Furthermore, the airline reports no direct negative feedback from its customers regarding the decision, again suggesting that much of the uproar traces to those either simply uncomfortable with an ULCC-oriented business model or those out to vilify the airline, potentially from due to a cloudy prior experience unrelated to actually calling the company. The airline industry in general represents an especially popular target for public discontent. It ranks among the least well-liked industries in the nation, dwelling in the approval sewers with the likes of the cable television and (surprise) cell-service providers.

Many opponents of the move also question whether the airline will actually further discount airfares with the extra money it will bank. But Frontier stands in a particularly likely position to follow through with its promise. Firstly, the ULCC business model relies on featuring the lowest possible base fares (completely unbundled and supplemented with add-on fees for extra services) to win the eye of customers. Simply hoarding the money it saves would hardly assist the airline in capturing fliers from the grips of its legacy competitors.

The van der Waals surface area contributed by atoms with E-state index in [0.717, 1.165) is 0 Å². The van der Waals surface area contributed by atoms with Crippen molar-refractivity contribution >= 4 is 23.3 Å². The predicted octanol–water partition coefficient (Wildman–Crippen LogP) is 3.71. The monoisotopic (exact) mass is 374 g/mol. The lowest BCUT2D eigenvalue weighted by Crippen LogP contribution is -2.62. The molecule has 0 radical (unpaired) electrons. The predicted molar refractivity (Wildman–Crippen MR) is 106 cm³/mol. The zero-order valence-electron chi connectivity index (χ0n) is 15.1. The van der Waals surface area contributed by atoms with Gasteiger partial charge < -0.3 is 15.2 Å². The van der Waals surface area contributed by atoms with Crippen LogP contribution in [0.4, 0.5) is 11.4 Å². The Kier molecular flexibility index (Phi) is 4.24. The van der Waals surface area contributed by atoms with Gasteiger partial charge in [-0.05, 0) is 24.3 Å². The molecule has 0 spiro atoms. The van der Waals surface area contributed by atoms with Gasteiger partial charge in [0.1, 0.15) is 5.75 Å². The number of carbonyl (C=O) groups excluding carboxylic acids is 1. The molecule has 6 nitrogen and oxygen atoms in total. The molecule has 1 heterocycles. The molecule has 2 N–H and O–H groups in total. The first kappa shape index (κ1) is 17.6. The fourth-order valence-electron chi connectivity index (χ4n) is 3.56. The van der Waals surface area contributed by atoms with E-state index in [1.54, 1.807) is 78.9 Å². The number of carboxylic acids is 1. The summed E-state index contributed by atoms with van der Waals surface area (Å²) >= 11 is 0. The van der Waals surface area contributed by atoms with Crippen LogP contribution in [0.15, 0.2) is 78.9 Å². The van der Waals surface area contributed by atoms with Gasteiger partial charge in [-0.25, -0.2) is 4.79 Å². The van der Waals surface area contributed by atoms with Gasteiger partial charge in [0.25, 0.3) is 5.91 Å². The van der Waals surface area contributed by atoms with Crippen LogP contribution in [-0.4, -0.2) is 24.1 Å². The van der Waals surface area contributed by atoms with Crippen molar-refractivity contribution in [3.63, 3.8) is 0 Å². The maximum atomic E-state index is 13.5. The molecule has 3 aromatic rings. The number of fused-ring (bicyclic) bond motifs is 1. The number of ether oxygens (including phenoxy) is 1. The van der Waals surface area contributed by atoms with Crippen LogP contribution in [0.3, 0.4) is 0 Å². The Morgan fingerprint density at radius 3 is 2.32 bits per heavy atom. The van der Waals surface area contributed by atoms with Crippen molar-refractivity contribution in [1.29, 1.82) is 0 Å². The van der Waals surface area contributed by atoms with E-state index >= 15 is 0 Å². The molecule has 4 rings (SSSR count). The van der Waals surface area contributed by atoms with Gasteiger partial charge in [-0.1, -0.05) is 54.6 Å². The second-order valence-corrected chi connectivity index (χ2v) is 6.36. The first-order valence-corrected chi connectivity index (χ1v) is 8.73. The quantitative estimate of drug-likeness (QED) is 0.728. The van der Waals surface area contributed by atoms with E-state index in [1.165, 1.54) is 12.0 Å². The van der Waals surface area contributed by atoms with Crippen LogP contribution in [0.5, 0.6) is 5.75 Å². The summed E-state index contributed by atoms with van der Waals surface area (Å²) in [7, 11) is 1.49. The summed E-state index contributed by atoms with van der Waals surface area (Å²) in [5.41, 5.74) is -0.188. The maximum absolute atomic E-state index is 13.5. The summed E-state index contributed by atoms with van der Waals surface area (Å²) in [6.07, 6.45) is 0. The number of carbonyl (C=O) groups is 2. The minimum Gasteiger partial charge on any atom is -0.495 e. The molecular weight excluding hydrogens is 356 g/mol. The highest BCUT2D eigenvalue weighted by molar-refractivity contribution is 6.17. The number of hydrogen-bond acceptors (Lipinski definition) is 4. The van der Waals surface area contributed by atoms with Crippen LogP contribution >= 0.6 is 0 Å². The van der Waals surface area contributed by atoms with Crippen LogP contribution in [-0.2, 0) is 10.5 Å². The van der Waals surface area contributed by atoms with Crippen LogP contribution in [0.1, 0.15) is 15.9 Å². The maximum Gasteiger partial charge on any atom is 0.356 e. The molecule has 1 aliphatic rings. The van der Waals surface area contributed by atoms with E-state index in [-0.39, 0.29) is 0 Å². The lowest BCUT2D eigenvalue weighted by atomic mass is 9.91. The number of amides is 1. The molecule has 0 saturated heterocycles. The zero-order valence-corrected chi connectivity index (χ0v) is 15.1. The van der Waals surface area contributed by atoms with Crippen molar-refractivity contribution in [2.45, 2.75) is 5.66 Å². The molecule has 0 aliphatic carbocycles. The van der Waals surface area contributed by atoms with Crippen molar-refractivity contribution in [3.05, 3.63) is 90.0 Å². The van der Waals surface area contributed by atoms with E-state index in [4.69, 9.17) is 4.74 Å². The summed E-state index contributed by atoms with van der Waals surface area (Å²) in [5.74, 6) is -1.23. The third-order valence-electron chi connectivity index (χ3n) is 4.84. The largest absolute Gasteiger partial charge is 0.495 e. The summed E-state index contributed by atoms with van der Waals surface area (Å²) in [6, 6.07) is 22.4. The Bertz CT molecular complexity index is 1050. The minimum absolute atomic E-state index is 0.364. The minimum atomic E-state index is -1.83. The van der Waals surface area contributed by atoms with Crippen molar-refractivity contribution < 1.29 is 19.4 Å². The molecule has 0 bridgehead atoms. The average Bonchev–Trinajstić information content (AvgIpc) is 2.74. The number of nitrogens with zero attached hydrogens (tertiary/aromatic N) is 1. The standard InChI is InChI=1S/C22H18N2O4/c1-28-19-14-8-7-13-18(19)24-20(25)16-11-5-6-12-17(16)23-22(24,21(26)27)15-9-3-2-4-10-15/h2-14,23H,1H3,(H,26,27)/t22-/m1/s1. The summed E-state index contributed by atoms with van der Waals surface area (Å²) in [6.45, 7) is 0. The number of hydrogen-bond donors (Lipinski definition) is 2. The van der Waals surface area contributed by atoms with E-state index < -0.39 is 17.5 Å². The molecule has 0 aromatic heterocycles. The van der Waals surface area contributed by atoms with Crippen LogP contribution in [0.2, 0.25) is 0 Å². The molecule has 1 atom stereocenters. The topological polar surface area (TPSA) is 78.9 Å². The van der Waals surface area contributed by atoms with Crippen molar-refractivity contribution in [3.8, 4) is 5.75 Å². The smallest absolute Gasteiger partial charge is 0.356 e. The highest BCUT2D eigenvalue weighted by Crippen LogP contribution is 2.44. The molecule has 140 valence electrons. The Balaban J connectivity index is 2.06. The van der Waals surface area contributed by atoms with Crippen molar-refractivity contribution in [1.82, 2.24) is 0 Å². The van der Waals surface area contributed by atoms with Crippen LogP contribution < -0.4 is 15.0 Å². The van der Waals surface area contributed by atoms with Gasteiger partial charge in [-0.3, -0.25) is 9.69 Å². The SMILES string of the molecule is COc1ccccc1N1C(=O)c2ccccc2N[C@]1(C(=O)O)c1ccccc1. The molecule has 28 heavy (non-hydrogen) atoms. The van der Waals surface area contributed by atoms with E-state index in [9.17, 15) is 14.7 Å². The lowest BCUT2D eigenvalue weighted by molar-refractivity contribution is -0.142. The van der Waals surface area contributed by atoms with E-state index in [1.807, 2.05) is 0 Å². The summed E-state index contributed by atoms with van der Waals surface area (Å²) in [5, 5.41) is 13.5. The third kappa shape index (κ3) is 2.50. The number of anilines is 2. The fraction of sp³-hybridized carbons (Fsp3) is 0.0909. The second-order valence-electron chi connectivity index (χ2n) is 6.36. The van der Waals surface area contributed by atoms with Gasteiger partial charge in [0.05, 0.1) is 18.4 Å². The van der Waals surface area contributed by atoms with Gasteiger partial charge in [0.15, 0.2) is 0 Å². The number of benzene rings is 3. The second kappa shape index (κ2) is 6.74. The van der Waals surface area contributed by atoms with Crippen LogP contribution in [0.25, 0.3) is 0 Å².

Secondly, while Frontier formally transitioned to an ULCC years back, it still has some room to develop in this regard. Its costs, while definitely lower than American’s, Delta’s, and United’s, as noted above still exceed that of Spirit Airlines and Allegiant Air, considered prime examples of ULCC’s. Frontier risks losing the battle for the subset of those willing to consider this unique business model if it fails to slash airfares. It knows well that the airline competes not only with the Big Three, but also with Spirit and its other ULCC-rivals. Falling as the least competitive option among its ULCC-class would totally defeat the purpose.

(Credits: Frontier)
(Credits: Frontier)

Of course, removing a service complimentary at most other airlines will likely not win any support for Frontier either. The airline must continue to address flagrantly bad operational performance, as well as an overwhelmingly poor public perception. Even as an ULCC, the airline needs to appropriately balance its long-term reputation with tightly capping costs, and possibly alienating even a small number of its customers stands as the largest risk with this move.

But while many of the services for which it and its peers bill the customer do seem slightly excessive, this move in particular appears very sensibly-driven and rationally calculated. A vigilant search to slice away any excess costs it can find and maintain a financially-fit expense sheet is very emblematic of an ultra low cost carrier. Axing its toll free number certainly does highlight Frontier’s separation from the pack, but not necessarily in a negative light. Granted, it’s not a move that makes sense for every airline (or even most businesses, for that matter) – but it meshes very consistently for Frontier.

Odds are, Frontier’s latest step benefits you as a consumer by unbundling a service for which many have no need anyway. Call foul all you’d like, but Frontier Airlines really isn’t out to bite you here.